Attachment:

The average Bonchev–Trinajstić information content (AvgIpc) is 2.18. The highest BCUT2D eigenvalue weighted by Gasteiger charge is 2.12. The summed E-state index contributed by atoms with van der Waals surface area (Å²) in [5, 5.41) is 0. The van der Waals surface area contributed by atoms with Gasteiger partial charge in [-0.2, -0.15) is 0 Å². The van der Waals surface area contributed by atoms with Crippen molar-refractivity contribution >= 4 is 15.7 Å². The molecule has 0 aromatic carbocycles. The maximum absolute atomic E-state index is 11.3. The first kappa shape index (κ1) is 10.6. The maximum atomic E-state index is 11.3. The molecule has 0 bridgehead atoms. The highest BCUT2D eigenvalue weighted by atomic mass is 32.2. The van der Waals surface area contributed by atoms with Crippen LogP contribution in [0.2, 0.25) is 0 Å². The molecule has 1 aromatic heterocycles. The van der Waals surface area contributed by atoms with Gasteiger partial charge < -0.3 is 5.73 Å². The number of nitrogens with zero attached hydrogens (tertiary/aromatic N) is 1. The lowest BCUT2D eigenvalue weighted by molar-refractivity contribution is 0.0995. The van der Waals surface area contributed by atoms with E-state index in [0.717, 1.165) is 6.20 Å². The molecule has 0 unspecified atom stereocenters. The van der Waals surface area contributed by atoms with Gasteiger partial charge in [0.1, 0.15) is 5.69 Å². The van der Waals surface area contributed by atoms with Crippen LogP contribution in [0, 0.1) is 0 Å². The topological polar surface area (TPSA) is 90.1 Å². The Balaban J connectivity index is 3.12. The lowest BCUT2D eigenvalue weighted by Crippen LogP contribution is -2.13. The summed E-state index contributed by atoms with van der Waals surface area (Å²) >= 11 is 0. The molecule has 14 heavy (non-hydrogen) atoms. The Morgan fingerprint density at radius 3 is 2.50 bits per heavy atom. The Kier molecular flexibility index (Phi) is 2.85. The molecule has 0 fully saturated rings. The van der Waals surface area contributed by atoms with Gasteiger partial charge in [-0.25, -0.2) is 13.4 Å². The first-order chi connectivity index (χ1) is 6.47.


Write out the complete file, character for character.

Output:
The average Bonchev–Trinajstić information content (AvgIpc) is 2.18. The highest BCUT2D eigenvalue weighted by Gasteiger charge is 2.12. The summed E-state index contributed by atoms with van der Waals surface area (Å²) in [5, 5.41) is 0. The van der Waals surface area contributed by atoms with Gasteiger partial charge in [-0.2, -0.15) is 0 Å². The van der Waals surface area contributed by atoms with Crippen molar-refractivity contribution >= 4 is 15.7 Å². The molecule has 0 aromatic carbocycles. The maximum absolute atomic E-state index is 11.3. The first kappa shape index (κ1) is 10.6. The maximum atomic E-state index is 11.3. The molecule has 0 bridgehead atoms. The highest BCUT2D eigenvalue weighted by atomic mass is 32.2. The van der Waals surface area contributed by atoms with Crippen LogP contribution in [0.2, 0.25) is 0 Å². The molecule has 1 aromatic heterocycles. The van der Waals surface area contributed by atoms with Gasteiger partial charge < -0.3 is 5.73 Å². The number of nitrogens with zero attached hydrogens (tertiary/aromatic N) is 1. The lowest BCUT2D eigenvalue weighted by molar-refractivity contribution is 0.0995. The van der Waals surface area contributed by atoms with E-state index in [0.717, 1.165) is 6.20 Å². The molecule has 0 unspecified atom stereocenters. The van der Waals surface area contributed by atoms with Gasteiger partial charge in [0.1, 0.15) is 5.69 Å². The van der Waals surface area contributed by atoms with Crippen LogP contribution in [0, 0.1) is 0 Å². The topological polar surface area (TPSA) is 90.1 Å². The Balaban J connectivity index is 3.12. The lowest BCUT2D eigenvalue weighted by Crippen LogP contribution is -2.13. The summed E-state index contributed by atoms with van der Waals surface area (Å²) >= 11 is 0. The molecule has 14 heavy (non-hydrogen) atoms. The Morgan fingerprint density at radius 3 is 2.50 bits per heavy atom. The Kier molecular flexibility index (Phi) is 2.85. The molecule has 0 fully saturated rings. The van der Waals surface area contributed by atoms with Gasteiger partial charge in [-0.25, -0.2) is 13.4 Å². The first-order chi connectivity index (χ1) is 6.47.